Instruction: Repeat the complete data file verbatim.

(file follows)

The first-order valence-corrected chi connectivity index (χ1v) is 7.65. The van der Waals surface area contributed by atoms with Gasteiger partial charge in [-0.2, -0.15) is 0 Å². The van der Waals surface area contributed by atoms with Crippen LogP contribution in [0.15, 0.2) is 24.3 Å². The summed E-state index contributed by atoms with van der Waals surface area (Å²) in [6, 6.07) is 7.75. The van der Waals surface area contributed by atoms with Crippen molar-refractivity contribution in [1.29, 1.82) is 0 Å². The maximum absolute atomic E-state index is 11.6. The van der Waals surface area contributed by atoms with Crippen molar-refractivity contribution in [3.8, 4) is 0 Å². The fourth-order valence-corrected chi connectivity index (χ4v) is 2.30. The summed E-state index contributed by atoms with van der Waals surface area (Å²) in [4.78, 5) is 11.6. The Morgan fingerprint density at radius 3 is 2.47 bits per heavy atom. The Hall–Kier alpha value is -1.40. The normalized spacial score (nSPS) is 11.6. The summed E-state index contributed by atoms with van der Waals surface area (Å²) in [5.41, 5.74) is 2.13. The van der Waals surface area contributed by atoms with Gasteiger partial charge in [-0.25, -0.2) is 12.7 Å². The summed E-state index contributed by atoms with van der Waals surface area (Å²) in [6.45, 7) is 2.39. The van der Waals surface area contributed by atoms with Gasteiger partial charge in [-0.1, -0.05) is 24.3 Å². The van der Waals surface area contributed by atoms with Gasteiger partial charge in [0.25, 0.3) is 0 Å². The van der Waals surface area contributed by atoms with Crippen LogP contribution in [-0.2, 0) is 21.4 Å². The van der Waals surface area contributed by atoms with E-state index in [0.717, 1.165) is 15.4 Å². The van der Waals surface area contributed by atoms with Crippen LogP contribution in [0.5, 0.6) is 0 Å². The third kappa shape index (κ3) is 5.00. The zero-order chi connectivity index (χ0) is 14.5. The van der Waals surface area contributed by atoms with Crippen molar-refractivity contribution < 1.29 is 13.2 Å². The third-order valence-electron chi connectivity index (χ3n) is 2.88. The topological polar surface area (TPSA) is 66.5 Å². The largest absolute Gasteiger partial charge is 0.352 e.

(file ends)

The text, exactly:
The first-order valence-corrected chi connectivity index (χ1v) is 7.65. The van der Waals surface area contributed by atoms with Gasteiger partial charge in [-0.2, -0.15) is 0 Å². The van der Waals surface area contributed by atoms with Crippen LogP contribution in [0.15, 0.2) is 24.3 Å². The summed E-state index contributed by atoms with van der Waals surface area (Å²) in [6, 6.07) is 7.75. The van der Waals surface area contributed by atoms with Crippen molar-refractivity contribution in [1.29, 1.82) is 0 Å². The maximum absolute atomic E-state index is 11.6. The van der Waals surface area contributed by atoms with Crippen molar-refractivity contribution in [3.8, 4) is 0 Å². The fourth-order valence-corrected chi connectivity index (χ4v) is 2.30. The summed E-state index contributed by atoms with van der Waals surface area (Å²) in [4.78, 5) is 11.6. The Morgan fingerprint density at radius 3 is 2.47 bits per heavy atom. The Hall–Kier alpha value is -1.40. The normalized spacial score (nSPS) is 11.6. The summed E-state index contributed by atoms with van der Waals surface area (Å²) in [5.41, 5.74) is 2.13. The van der Waals surface area contributed by atoms with Gasteiger partial charge in [-0.25, -0.2) is 12.7 Å². The summed E-state index contributed by atoms with van der Waals surface area (Å²) in [6.45, 7) is 2.39. The van der Waals surface area contributed by atoms with Gasteiger partial charge in [-0.1, -0.05) is 24.3 Å². The van der Waals surface area contributed by atoms with Gasteiger partial charge in [0.25, 0.3) is 0 Å². The van der Waals surface area contributed by atoms with Crippen LogP contribution in [-0.2, 0) is 21.4 Å². The van der Waals surface area contributed by atoms with E-state index in [0.717, 1.165) is 15.4 Å². The van der Waals surface area contributed by atoms with Crippen LogP contribution in [0.5, 0.6) is 0 Å². The third kappa shape index (κ3) is 5.00. The zero-order chi connectivity index (χ0) is 14.5. The van der Waals surface area contributed by atoms with Crippen molar-refractivity contribution < 1.29 is 13.2 Å². The third-order valence-electron chi connectivity index (χ3n) is 2.88. The topological polar surface area (TPSA) is 66.5 Å². The largest absolute Gasteiger partial charge is 0.352 e.